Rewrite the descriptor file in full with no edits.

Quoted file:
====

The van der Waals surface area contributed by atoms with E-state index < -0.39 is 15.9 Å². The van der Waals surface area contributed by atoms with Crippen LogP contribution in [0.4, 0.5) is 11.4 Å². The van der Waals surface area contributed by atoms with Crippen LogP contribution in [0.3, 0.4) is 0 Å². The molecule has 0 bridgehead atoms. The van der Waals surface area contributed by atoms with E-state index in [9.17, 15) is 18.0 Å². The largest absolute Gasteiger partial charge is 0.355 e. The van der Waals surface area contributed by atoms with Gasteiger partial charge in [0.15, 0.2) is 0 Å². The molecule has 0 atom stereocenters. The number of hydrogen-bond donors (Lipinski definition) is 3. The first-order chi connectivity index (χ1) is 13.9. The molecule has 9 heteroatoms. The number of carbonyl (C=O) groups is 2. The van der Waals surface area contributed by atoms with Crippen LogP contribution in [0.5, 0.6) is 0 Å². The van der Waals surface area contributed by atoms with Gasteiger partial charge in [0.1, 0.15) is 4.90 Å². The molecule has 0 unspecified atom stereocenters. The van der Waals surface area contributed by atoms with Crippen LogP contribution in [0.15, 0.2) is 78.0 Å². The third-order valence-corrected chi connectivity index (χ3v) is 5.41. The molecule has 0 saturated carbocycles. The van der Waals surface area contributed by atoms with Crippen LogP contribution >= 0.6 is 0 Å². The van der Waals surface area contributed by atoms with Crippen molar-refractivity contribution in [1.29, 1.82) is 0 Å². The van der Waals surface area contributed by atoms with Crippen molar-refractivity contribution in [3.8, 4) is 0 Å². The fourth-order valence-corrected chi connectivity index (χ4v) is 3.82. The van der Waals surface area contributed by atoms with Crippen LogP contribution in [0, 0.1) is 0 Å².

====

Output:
The van der Waals surface area contributed by atoms with E-state index < -0.39 is 15.9 Å². The van der Waals surface area contributed by atoms with Crippen LogP contribution in [0.4, 0.5) is 11.4 Å². The van der Waals surface area contributed by atoms with Crippen LogP contribution in [0.3, 0.4) is 0 Å². The molecule has 0 bridgehead atoms. The van der Waals surface area contributed by atoms with E-state index in [9.17, 15) is 18.0 Å². The largest absolute Gasteiger partial charge is 0.355 e. The van der Waals surface area contributed by atoms with Gasteiger partial charge in [0.15, 0.2) is 0 Å². The molecule has 0 atom stereocenters. The number of hydrogen-bond donors (Lipinski definition) is 3. The first-order chi connectivity index (χ1) is 13.9. The molecule has 9 heteroatoms. The number of carbonyl (C=O) groups is 2. The van der Waals surface area contributed by atoms with Crippen LogP contribution in [0.5, 0.6) is 0 Å². The van der Waals surface area contributed by atoms with Gasteiger partial charge in [0.1, 0.15) is 4.90 Å². The molecule has 0 unspecified atom stereocenters. The van der Waals surface area contributed by atoms with Crippen LogP contribution in [0.15, 0.2) is 78.0 Å². The third-order valence-corrected chi connectivity index (χ3v) is 5.41. The molecule has 0 saturated carbocycles. The van der Waals surface area contributed by atoms with Crippen LogP contribution >= 0.6 is 0 Å². The van der Waals surface area contributed by atoms with Crippen molar-refractivity contribution in [1.29, 1.82) is 0 Å². The van der Waals surface area contributed by atoms with Crippen molar-refractivity contribution in [3.8, 4) is 0 Å². The fourth-order valence-corrected chi connectivity index (χ4v) is 3.82. The van der Waals surface area contributed by atoms with Crippen LogP contribution in [0, 0.1) is 0 Å².